(b. Los Angeles, California, September 5, 1912; d. New York City, August 12, 1992)
As a young man John Cage left college to study music, art, and architecture in Europe. He painted and wrote poetry. He studied with Henry Cowell and Arnold Schoenberg before working as a dance accompanist in Seattle. There he began experimenting with percussion, found objects, and electronic instruments.
Cage was a man who asked questions. What are we doing here? What are our expectations? Eager to eliminate subjectivity in composition, he went to the I Ching and threw coins to plan his pieces. With works such as the 1952 4’33” – four minutes and thirty-three seconds of silence “played” by a pianist merely sitting at a keyboard while the audience’s coughs and whispers became the piece – he made listeners re-examine their assumptions.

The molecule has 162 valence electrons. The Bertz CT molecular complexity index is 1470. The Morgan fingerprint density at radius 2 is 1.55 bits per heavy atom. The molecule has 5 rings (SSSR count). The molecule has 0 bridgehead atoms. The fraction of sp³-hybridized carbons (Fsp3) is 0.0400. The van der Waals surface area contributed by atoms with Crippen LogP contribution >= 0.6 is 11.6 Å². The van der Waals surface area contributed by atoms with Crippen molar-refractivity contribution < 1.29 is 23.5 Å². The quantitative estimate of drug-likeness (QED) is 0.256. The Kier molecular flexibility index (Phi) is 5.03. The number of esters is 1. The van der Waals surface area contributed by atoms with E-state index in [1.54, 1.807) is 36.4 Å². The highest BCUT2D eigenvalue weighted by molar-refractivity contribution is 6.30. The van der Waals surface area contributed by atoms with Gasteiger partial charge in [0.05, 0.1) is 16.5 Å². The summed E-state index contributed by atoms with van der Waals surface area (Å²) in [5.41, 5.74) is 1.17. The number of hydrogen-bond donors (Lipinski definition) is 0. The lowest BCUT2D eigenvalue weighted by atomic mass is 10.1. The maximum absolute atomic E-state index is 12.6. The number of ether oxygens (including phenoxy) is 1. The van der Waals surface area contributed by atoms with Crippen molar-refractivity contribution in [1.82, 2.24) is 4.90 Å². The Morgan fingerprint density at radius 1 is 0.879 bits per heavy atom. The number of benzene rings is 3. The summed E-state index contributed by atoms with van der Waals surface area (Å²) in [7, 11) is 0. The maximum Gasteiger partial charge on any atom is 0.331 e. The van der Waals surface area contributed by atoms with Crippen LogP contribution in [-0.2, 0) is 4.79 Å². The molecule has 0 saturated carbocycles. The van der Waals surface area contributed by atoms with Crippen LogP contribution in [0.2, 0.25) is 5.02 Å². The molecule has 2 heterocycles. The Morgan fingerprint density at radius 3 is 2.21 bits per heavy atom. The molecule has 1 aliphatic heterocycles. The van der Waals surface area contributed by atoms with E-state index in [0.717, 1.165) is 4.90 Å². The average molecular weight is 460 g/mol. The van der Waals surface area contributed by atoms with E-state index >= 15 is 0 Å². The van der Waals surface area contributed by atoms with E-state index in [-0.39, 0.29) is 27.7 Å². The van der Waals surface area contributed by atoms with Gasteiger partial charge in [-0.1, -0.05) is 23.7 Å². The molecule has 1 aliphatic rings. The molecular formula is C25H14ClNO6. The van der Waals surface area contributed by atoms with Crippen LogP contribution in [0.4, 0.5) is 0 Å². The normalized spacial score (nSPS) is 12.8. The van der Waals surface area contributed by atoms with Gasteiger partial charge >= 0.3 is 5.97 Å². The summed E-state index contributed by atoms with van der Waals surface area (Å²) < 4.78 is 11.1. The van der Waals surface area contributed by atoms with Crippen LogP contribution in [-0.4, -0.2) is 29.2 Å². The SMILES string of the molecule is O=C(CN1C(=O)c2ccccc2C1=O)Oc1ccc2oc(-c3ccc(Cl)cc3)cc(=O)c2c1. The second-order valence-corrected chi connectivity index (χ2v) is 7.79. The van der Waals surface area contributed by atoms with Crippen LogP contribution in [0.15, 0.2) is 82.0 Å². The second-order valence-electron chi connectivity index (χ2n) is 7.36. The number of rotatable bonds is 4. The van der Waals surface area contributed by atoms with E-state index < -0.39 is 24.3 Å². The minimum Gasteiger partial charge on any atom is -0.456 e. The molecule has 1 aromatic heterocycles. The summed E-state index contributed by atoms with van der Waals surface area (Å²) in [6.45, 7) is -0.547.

During the last forty years of his life his music was almost as much about philosophy and epistemology as it was about sound, and he outlined his principles in his influential book Silence (1961). To him, all sounds were music, and he attempted to break down the barriers between life and art.